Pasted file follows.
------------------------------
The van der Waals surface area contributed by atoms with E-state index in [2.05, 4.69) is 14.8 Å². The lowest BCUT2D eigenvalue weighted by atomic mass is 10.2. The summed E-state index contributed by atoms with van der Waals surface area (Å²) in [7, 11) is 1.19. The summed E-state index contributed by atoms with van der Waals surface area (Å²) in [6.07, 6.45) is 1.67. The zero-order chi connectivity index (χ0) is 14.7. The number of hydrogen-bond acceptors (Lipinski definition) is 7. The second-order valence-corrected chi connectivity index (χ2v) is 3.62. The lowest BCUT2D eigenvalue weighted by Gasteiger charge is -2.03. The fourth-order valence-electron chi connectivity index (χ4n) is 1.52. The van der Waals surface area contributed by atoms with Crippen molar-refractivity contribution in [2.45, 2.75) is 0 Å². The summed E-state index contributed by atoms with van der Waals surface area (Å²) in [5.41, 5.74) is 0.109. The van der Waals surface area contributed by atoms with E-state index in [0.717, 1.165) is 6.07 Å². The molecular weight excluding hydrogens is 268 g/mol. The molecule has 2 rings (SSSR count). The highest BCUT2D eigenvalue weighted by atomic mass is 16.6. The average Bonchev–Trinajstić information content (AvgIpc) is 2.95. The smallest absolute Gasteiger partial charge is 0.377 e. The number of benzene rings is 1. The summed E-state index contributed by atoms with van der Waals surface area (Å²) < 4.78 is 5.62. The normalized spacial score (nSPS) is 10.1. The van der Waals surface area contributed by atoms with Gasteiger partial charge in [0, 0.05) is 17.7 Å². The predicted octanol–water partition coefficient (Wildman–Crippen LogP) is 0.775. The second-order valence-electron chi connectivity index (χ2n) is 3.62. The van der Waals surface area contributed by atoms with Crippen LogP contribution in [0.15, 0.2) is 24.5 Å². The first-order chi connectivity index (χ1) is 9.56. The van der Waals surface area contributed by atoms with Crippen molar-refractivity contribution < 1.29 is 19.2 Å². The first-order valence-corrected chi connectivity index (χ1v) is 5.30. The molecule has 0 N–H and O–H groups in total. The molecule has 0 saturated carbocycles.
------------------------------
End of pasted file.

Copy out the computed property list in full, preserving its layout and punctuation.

The van der Waals surface area contributed by atoms with E-state index in [2.05, 4.69) is 14.8 Å². The lowest BCUT2D eigenvalue weighted by atomic mass is 10.2. The summed E-state index contributed by atoms with van der Waals surface area (Å²) in [7, 11) is 1.19. The summed E-state index contributed by atoms with van der Waals surface area (Å²) in [6.07, 6.45) is 1.67. The zero-order chi connectivity index (χ0) is 14.7. The number of hydrogen-bond acceptors (Lipinski definition) is 7. The second-order valence-corrected chi connectivity index (χ2v) is 3.62. The lowest BCUT2D eigenvalue weighted by Gasteiger charge is -2.03. The fourth-order valence-electron chi connectivity index (χ4n) is 1.52. The van der Waals surface area contributed by atoms with Crippen molar-refractivity contribution in [2.45, 2.75) is 0 Å². The summed E-state index contributed by atoms with van der Waals surface area (Å²) in [5.41, 5.74) is 0.109. The van der Waals surface area contributed by atoms with E-state index in [0.717, 1.165) is 6.07 Å². The molecular weight excluding hydrogens is 268 g/mol. The molecule has 2 rings (SSSR count). The highest BCUT2D eigenvalue weighted by atomic mass is 16.6. The average Bonchev–Trinajstić information content (AvgIpc) is 2.95. The smallest absolute Gasteiger partial charge is 0.377 e. The number of benzene rings is 1. The summed E-state index contributed by atoms with van der Waals surface area (Å²) < 4.78 is 5.62. The normalized spacial score (nSPS) is 10.1. The van der Waals surface area contributed by atoms with Gasteiger partial charge in [0, 0.05) is 17.7 Å². The predicted octanol–water partition coefficient (Wildman–Crippen LogP) is 0.775. The second-order valence-electron chi connectivity index (χ2n) is 3.62. The van der Waals surface area contributed by atoms with Crippen LogP contribution in [0.15, 0.2) is 24.5 Å². The first-order chi connectivity index (χ1) is 9.56. The van der Waals surface area contributed by atoms with Crippen molar-refractivity contribution < 1.29 is 19.2 Å². The first-order valence-corrected chi connectivity index (χ1v) is 5.30. The molecule has 0 N–H and O–H groups in total. The molecule has 0 saturated carbocycles.